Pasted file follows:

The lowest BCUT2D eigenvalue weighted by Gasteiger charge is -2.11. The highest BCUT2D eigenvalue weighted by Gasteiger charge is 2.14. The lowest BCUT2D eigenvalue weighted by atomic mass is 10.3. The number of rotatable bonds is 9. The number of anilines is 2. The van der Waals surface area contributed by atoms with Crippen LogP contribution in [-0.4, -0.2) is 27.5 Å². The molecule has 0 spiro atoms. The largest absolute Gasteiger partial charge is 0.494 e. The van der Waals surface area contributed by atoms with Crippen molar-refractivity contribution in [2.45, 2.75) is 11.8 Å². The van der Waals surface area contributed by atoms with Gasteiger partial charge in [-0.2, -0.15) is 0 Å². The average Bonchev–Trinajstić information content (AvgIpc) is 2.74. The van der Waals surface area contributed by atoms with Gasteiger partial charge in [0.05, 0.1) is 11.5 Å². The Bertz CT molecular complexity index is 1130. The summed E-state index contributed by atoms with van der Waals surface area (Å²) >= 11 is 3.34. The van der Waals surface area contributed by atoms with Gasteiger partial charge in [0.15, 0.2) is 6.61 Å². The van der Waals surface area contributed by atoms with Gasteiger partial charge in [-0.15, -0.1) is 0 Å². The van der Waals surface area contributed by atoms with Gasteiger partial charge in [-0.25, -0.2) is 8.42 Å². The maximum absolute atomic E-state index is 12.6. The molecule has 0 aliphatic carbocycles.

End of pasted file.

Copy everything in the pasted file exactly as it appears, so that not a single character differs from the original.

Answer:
The lowest BCUT2D eigenvalue weighted by Gasteiger charge is -2.11. The highest BCUT2D eigenvalue weighted by Gasteiger charge is 2.14. The lowest BCUT2D eigenvalue weighted by atomic mass is 10.3. The number of rotatable bonds is 9. The number of anilines is 2. The van der Waals surface area contributed by atoms with Crippen LogP contribution in [-0.4, -0.2) is 27.5 Å². The molecule has 0 spiro atoms. The largest absolute Gasteiger partial charge is 0.494 e. The van der Waals surface area contributed by atoms with Crippen molar-refractivity contribution in [2.45, 2.75) is 11.8 Å². The van der Waals surface area contributed by atoms with Gasteiger partial charge in [-0.2, -0.15) is 0 Å². The average Bonchev–Trinajstić information content (AvgIpc) is 2.74. The van der Waals surface area contributed by atoms with Gasteiger partial charge in [0.05, 0.1) is 11.5 Å². The Bertz CT molecular complexity index is 1130. The summed E-state index contributed by atoms with van der Waals surface area (Å²) >= 11 is 3.34. The van der Waals surface area contributed by atoms with Gasteiger partial charge in [0.15, 0.2) is 6.61 Å². The van der Waals surface area contributed by atoms with Gasteiger partial charge in [-0.15, -0.1) is 0 Å². The van der Waals surface area contributed by atoms with Gasteiger partial charge in [-0.25, -0.2) is 8.42 Å². The maximum absolute atomic E-state index is 12.6. The molecule has 0 aliphatic carbocycles.